Congress Bans Surprise Medical Bills
On December 21, 2020, as part of the nearly 5,600-page coronavirus economic relief package, a measure entitled the “No Surprises Act” was included to ban surprise medical bills. Once the “No Surprises Act” goes into effect in 2022, healthcare consumers will not get balance bills when they seek emergency care, when they are transported by an air ambulance, or when they receive non-emergency care at an in-network hospital, but are unknowingly treated by an out-of-network physician or laboratory. Patients will pay only the deductibles and copayment amounts that they would under the in-network terms of their insurance plans.
Additionally, medical providers will not be allowed to hold patients responsible for the difference between those amounts and the higher fees they may want to charge. Instead, those providers will have to work out acceptable payments with insurers. For the uninsured, for whom everything is out of network, the bill requires the secretary of the Department of Health and Human Services to create a provider-patient bill dispute resolution process.
In some cases, physicians can balance-bill their patients, but they must get consent in advance. This part of the bill is aimed at patients who want to see an out-of-network physician, perhaps a surgeon or obstetrician recommended by a friend. In those cases, physicians must provide a cost estimate and get patient consent at least 72 hours before treatment. For shorter turnaround situations, the bill requires that patients receive the consent information the day the appointment is made. The legislation allows this only in non-emergency circumstances and bars many types of physicians from the practice. Anesthesiologists, for example, cannot seek consent to balance-bill for their services, nor can radiologists, pathologists, neonatologists, assistant surgeons or laboratories. Essentially, this provision allows consumers to forfeit protection.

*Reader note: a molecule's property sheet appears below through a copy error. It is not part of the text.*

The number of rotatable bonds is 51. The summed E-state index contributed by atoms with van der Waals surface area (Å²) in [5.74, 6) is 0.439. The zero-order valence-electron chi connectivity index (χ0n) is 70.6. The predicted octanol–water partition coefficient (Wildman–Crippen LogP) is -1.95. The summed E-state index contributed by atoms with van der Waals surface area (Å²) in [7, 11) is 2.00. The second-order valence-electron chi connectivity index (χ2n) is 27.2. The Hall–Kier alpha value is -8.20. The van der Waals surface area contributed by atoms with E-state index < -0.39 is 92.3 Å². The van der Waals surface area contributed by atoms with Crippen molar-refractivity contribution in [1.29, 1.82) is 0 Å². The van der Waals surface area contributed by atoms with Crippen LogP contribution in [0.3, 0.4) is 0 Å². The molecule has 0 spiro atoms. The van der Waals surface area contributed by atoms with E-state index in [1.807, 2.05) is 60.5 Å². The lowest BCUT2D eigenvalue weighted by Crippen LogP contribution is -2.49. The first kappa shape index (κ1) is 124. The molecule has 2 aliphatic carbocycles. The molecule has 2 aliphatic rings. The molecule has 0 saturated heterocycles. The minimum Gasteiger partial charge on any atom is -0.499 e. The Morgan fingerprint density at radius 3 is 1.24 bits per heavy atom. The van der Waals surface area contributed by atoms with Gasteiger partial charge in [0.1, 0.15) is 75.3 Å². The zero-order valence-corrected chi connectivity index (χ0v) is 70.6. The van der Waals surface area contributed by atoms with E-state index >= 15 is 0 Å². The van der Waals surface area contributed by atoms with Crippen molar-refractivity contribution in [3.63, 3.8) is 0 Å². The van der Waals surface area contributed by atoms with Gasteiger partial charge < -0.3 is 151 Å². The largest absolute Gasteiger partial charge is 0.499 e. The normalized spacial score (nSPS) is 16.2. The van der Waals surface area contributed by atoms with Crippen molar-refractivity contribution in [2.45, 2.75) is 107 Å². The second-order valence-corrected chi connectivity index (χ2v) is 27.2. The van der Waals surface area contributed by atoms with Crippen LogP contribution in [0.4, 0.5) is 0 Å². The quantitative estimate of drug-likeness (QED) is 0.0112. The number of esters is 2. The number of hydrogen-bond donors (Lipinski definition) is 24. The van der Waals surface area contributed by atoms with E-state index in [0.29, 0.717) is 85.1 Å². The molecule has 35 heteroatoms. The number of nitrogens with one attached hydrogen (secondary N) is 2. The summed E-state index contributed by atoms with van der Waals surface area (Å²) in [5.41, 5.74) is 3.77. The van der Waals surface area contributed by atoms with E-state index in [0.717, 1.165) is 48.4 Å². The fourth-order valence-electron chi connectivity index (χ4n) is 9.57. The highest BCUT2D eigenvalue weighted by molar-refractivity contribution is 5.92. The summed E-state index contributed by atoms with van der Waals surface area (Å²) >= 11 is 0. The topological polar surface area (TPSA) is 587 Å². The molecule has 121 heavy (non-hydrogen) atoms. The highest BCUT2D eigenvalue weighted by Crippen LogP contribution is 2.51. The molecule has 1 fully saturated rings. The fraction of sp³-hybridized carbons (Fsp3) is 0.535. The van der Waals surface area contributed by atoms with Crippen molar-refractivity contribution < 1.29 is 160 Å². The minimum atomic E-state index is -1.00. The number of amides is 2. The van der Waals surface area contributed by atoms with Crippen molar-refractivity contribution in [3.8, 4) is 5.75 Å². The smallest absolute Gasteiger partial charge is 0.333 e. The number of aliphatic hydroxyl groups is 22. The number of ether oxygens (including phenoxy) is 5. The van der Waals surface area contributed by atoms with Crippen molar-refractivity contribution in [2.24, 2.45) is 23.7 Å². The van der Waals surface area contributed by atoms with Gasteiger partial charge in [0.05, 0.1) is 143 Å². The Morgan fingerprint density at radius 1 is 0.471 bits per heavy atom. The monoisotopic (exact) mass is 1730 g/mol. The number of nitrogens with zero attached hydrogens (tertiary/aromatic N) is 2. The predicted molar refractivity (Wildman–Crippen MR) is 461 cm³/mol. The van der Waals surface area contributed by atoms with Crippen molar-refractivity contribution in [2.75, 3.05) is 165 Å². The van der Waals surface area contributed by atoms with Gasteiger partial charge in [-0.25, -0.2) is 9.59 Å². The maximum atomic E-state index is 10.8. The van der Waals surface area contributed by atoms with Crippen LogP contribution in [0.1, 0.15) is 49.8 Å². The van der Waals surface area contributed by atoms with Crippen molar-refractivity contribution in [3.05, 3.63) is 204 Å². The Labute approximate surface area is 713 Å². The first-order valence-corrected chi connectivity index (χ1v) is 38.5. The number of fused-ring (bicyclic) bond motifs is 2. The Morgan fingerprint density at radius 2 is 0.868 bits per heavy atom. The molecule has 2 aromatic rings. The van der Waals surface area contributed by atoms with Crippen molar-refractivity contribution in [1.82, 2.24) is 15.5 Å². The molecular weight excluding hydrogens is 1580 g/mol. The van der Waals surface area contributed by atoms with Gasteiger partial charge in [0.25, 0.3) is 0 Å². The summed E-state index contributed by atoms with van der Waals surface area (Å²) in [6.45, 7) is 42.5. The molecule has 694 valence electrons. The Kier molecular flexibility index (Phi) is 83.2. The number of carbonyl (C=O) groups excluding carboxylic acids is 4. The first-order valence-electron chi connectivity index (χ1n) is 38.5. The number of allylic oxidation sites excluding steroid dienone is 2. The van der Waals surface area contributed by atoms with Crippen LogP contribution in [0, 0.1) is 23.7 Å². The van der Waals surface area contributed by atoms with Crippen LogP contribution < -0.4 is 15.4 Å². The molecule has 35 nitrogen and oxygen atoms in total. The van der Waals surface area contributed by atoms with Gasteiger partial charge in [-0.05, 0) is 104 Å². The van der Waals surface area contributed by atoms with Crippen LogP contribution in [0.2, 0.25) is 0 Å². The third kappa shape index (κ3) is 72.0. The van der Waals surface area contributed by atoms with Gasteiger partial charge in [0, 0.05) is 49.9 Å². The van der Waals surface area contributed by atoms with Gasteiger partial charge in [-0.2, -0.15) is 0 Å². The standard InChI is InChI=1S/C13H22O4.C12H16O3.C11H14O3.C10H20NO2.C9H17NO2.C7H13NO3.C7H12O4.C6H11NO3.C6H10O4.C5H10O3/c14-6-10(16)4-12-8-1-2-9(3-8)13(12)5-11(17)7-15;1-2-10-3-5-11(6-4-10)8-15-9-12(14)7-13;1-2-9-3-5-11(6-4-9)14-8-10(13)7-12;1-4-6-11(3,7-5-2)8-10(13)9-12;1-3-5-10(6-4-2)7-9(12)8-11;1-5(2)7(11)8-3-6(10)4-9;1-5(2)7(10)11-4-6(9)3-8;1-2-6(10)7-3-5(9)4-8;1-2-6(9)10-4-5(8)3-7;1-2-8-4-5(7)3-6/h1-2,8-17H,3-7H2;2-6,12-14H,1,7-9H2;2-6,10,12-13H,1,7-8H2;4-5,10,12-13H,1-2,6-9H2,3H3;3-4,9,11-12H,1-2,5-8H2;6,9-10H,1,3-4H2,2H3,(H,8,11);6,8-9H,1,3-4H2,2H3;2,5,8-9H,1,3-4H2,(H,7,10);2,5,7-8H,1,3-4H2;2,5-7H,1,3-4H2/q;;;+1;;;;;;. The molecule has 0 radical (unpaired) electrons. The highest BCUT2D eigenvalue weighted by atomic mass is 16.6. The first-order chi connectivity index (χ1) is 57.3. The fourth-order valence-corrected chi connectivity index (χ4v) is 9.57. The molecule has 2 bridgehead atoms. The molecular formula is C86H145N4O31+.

The legislation gives insurers and providers 30 days to try to negotiate payment of out-of-network bills. If that fails, claims would go through an independent dispute resolution process with an arbitrator who would have the final say. The bill does not specify a benchmark or standard to which all bills will be held, but it bars physicians and hospitals from using their "billed charges" during arbitration. Such charges are generally far higher than negotiated rates and bear little to no relation to the actual cost of providing the care. That is a win for insurers, employers and consumer advocates, as allowing billed charges would mean higher prices — potentially driving up premiums — in cases sent to arbitration.
Hospitals and doctors also secured a win as the bill bars consideration of Medicare or Medicaid prices during arbitration. Those government payments are often far lower than the negotiated rates paid by insurers and self-insured employers. Instead, the bill says negotiators can consider the median in-network prices paid by each insurer for the services in dispute. Other factors can also come into play, including whether the medical provider tried to join the insurers' network and/or how sick the patient was compared with others. It also allows consideration of network rates a provider may have agreed to during the previous four years, which might help some high-priced services, such as air ambulances, remain costly even in arbitration.
The new federal rules will cover most types of insurance plans, including those offered by self-insured employers.
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 President Trump has until December 28, 2020 to sign the full economic relief package bill.